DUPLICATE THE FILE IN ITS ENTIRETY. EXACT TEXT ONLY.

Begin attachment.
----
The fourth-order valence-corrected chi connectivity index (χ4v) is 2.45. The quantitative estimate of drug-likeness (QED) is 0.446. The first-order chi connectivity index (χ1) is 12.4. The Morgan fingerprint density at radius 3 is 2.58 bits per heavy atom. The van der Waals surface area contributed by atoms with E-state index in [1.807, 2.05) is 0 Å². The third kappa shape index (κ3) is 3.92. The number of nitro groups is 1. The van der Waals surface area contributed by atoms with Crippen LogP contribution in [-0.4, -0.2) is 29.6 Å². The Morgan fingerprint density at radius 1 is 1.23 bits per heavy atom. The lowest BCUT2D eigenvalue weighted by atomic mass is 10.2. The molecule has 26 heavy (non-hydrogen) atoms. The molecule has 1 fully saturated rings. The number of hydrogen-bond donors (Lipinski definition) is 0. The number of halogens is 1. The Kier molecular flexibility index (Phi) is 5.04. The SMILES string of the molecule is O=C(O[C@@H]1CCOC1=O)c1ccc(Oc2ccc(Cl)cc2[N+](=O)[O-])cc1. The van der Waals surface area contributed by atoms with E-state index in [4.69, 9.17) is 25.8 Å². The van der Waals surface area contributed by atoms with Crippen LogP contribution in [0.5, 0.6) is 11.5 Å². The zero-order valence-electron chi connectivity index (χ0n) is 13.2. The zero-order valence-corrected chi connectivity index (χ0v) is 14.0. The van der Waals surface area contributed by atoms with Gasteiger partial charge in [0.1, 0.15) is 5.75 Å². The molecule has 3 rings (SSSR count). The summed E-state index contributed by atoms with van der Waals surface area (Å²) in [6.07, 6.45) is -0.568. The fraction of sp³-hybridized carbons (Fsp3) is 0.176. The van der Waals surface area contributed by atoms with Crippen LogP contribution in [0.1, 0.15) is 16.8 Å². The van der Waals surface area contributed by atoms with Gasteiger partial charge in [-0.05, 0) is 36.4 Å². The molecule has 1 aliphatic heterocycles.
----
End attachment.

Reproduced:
The fourth-order valence-corrected chi connectivity index (χ4v) is 2.45. The quantitative estimate of drug-likeness (QED) is 0.446. The first-order chi connectivity index (χ1) is 12.4. The Morgan fingerprint density at radius 3 is 2.58 bits per heavy atom. The van der Waals surface area contributed by atoms with E-state index in [1.807, 2.05) is 0 Å². The third kappa shape index (κ3) is 3.92. The number of nitro groups is 1. The van der Waals surface area contributed by atoms with Crippen LogP contribution in [-0.4, -0.2) is 29.6 Å². The Morgan fingerprint density at radius 1 is 1.23 bits per heavy atom. The lowest BCUT2D eigenvalue weighted by atomic mass is 10.2. The molecule has 26 heavy (non-hydrogen) atoms. The molecule has 1 fully saturated rings. The number of hydrogen-bond donors (Lipinski definition) is 0. The number of halogens is 1. The Kier molecular flexibility index (Phi) is 5.04. The SMILES string of the molecule is O=C(O[C@@H]1CCOC1=O)c1ccc(Oc2ccc(Cl)cc2[N+](=O)[O-])cc1. The van der Waals surface area contributed by atoms with E-state index in [4.69, 9.17) is 25.8 Å². The van der Waals surface area contributed by atoms with Crippen LogP contribution in [0.5, 0.6) is 11.5 Å². The zero-order valence-electron chi connectivity index (χ0n) is 13.2. The zero-order valence-corrected chi connectivity index (χ0v) is 14.0. The van der Waals surface area contributed by atoms with Gasteiger partial charge in [0.1, 0.15) is 5.75 Å². The molecule has 3 rings (SSSR count). The summed E-state index contributed by atoms with van der Waals surface area (Å²) in [6.07, 6.45) is -0.568. The fraction of sp³-hybridized carbons (Fsp3) is 0.176. The van der Waals surface area contributed by atoms with Crippen LogP contribution in [0.1, 0.15) is 16.8 Å². The van der Waals surface area contributed by atoms with Gasteiger partial charge in [-0.05, 0) is 36.4 Å². The molecule has 1 aliphatic heterocycles.